Freed Construction Worker 'Lucky to Be Alive'
The young man was dug out from beneath a massive chunk of concrete and transported to Hennepin County Medical Center.
After two hours of complex work, crews with more than a dozen local agencies successfully freed a young construction worker from beneath a massive concrete slab in Edina's Rolling Green neighborhood.
Edina Fire Chief Marty Scheerer called it a "very complex rescue," but said it's the sort of situation his department has trained for many times.
"It's a rescue that required a lot of stabilization of unstable materials—concrete, dirt and all kinds of things—in a very confined space," Scheerer said. "We've trained for this and it went like clockwork. It went exactly like we trained."
The young construction worker was installing a drainage system as part of an addition to a home at 16 Paddock Road and was pinned beneath a 5-foot-wide slab of concrete after a dirt wall caved in on him shortly before 8 a.m. on Wednesday, June 27.
The man was reportedly conscious throughout the rescue efforts and was "heavily medicated" to help relieve any pain.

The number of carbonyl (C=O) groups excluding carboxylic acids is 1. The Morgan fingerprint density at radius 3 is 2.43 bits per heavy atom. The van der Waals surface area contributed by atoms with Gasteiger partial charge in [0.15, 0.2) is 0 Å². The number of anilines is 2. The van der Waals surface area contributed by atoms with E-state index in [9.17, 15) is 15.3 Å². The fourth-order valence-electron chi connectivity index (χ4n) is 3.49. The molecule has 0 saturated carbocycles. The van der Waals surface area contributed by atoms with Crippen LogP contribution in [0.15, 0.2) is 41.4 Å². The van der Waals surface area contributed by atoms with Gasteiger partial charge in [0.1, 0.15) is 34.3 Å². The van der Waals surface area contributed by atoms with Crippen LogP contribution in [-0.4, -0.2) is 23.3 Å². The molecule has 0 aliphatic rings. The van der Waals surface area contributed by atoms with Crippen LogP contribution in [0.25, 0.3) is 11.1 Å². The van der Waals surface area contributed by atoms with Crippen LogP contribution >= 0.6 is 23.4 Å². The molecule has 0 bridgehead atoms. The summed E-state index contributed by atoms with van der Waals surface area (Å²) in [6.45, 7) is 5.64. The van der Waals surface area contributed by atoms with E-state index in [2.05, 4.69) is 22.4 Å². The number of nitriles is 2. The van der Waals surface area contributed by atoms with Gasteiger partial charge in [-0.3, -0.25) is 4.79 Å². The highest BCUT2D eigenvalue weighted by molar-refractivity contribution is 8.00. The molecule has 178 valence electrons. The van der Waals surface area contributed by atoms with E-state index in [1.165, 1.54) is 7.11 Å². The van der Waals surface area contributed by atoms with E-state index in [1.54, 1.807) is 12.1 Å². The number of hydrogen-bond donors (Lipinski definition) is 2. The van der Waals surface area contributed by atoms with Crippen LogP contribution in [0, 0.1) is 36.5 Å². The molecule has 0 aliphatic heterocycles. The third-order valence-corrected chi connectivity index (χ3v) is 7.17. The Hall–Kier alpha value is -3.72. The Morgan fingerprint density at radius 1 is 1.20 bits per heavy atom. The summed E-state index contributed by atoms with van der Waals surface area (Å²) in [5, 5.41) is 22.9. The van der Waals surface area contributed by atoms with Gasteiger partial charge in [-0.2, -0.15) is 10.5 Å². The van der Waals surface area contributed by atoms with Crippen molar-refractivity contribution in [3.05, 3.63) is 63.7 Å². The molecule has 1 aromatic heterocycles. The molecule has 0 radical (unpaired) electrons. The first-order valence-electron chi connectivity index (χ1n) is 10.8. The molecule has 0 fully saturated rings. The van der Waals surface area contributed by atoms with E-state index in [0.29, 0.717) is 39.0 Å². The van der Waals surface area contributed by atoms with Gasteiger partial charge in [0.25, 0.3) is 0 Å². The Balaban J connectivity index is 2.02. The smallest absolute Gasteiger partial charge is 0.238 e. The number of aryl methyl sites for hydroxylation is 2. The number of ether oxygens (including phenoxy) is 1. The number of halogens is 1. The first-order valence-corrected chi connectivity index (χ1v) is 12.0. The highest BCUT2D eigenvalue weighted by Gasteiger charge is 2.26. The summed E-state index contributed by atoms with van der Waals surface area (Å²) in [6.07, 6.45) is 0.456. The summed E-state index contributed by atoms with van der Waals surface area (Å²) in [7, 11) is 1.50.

To rescue the trapped worker, crews stabilized the weight on top of him and then dug out the dirt beneath him until he could be safely removed.
Scheerer said the young man was "doing extremely well" throughout the lengthy rescue, but noted he was "lucky to be alive" given the circumstances.. He was taken to Hennepin County Medical Center by ambulance shortly before 11 a.m.
"He was thrilled to be out," Scheerer said. "He was a lucky young man. The amount of weight that was on him, had it been on his upper extremities or his chest, it could've been bad."
The Edina Fire Department's Special Operations Team is trained to work on a variety of rescues—structural collapse, confined space, trench/excavation, ice and water—which Scheerer said helped ensure Tuesday's efforts went smoothly.
Because the department originally responded to the call as paramedics, they are unable to release information about the victim's identity or specific injuries.
"In the old days, I think it probably would've not gone as well," Scheerer said. "It certainly could've been deadly."